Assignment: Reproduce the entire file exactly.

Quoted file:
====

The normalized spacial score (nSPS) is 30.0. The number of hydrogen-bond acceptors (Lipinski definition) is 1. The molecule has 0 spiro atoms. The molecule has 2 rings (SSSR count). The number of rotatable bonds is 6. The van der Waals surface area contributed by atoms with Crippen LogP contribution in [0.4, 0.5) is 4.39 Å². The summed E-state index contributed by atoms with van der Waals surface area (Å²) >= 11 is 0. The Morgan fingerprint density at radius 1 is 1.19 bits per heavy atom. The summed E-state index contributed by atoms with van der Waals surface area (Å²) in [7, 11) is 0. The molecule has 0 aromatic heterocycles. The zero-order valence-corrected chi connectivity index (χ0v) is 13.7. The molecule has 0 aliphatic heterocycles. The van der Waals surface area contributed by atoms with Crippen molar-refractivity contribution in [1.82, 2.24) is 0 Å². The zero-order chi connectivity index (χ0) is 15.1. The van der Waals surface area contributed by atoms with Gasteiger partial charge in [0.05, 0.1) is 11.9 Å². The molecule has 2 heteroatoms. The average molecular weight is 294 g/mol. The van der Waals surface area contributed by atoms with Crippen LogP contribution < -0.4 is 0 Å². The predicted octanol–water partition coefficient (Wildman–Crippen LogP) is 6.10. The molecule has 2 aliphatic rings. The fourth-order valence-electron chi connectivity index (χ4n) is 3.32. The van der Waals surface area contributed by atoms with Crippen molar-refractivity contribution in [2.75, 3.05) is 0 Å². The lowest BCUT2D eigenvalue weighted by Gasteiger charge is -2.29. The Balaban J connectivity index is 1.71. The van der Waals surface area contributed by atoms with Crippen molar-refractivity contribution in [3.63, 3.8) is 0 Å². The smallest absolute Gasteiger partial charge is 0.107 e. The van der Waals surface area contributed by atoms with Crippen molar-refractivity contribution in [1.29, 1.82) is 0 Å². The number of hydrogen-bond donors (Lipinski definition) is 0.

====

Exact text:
The normalized spacial score (nSPS) is 30.0. The number of hydrogen-bond acceptors (Lipinski definition) is 1. The molecule has 0 spiro atoms. The molecule has 2 rings (SSSR count). The number of rotatable bonds is 6. The van der Waals surface area contributed by atoms with Crippen LogP contribution in [0.4, 0.5) is 4.39 Å². The summed E-state index contributed by atoms with van der Waals surface area (Å²) >= 11 is 0. The Morgan fingerprint density at radius 1 is 1.19 bits per heavy atom. The summed E-state index contributed by atoms with van der Waals surface area (Å²) in [7, 11) is 0. The molecule has 0 aromatic heterocycles. The zero-order valence-corrected chi connectivity index (χ0v) is 13.7. The molecule has 0 aliphatic heterocycles. The van der Waals surface area contributed by atoms with Crippen molar-refractivity contribution in [1.82, 2.24) is 0 Å². The zero-order chi connectivity index (χ0) is 15.1. The van der Waals surface area contributed by atoms with Gasteiger partial charge in [0.05, 0.1) is 11.9 Å². The molecule has 2 heteroatoms. The average molecular weight is 294 g/mol. The van der Waals surface area contributed by atoms with Crippen LogP contribution < -0.4 is 0 Å². The predicted octanol–water partition coefficient (Wildman–Crippen LogP) is 6.10. The molecule has 2 aliphatic rings. The fourth-order valence-electron chi connectivity index (χ4n) is 3.32. The van der Waals surface area contributed by atoms with Crippen molar-refractivity contribution in [2.75, 3.05) is 0 Å². The lowest BCUT2D eigenvalue weighted by Gasteiger charge is -2.29. The Balaban J connectivity index is 1.71. The van der Waals surface area contributed by atoms with Crippen molar-refractivity contribution in [3.63, 3.8) is 0 Å². The smallest absolute Gasteiger partial charge is 0.107 e. The van der Waals surface area contributed by atoms with Crippen molar-refractivity contribution in [1.29, 1.82) is 0 Å². The number of hydrogen-bond donors (Lipinski definition) is 0.